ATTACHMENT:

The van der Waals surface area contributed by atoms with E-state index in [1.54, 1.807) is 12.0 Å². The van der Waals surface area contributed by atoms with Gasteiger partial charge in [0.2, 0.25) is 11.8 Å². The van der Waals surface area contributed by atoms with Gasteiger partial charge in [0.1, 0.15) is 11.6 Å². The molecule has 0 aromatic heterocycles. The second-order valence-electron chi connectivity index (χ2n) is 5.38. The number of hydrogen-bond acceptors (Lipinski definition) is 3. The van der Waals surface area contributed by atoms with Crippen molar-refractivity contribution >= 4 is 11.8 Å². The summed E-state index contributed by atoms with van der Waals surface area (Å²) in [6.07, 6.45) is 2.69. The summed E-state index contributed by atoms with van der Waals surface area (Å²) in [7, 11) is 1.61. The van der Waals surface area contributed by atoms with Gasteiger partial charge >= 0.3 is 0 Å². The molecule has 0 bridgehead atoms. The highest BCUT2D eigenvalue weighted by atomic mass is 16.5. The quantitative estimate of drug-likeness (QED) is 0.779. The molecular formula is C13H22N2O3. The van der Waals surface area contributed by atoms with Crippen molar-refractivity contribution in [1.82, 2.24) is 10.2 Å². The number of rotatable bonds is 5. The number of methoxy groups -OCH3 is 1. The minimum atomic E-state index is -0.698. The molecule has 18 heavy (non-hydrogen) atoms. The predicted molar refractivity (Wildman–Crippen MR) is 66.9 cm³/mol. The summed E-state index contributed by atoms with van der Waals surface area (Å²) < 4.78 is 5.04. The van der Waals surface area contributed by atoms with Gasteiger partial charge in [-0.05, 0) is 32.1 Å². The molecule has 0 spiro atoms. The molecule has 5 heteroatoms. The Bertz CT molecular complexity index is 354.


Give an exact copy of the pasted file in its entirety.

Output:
The van der Waals surface area contributed by atoms with E-state index in [1.54, 1.807) is 12.0 Å². The van der Waals surface area contributed by atoms with Gasteiger partial charge in [0.2, 0.25) is 11.8 Å². The van der Waals surface area contributed by atoms with Gasteiger partial charge in [0.1, 0.15) is 11.6 Å². The molecule has 0 aromatic heterocycles. The second-order valence-electron chi connectivity index (χ2n) is 5.38. The number of hydrogen-bond acceptors (Lipinski definition) is 3. The van der Waals surface area contributed by atoms with Crippen molar-refractivity contribution >= 4 is 11.8 Å². The summed E-state index contributed by atoms with van der Waals surface area (Å²) in [6.07, 6.45) is 2.69. The summed E-state index contributed by atoms with van der Waals surface area (Å²) in [7, 11) is 1.61. The van der Waals surface area contributed by atoms with Gasteiger partial charge >= 0.3 is 0 Å². The molecule has 0 bridgehead atoms. The highest BCUT2D eigenvalue weighted by atomic mass is 16.5. The quantitative estimate of drug-likeness (QED) is 0.779. The molecular formula is C13H22N2O3. The van der Waals surface area contributed by atoms with Crippen molar-refractivity contribution in [1.82, 2.24) is 10.2 Å². The number of rotatable bonds is 5. The number of methoxy groups -OCH3 is 1. The minimum atomic E-state index is -0.698. The molecule has 18 heavy (non-hydrogen) atoms. The predicted molar refractivity (Wildman–Crippen MR) is 66.9 cm³/mol. The summed E-state index contributed by atoms with van der Waals surface area (Å²) < 4.78 is 5.04. The van der Waals surface area contributed by atoms with Gasteiger partial charge in [-0.05, 0) is 32.1 Å². The molecule has 0 spiro atoms. The molecule has 5 heteroatoms. The Bertz CT molecular complexity index is 354.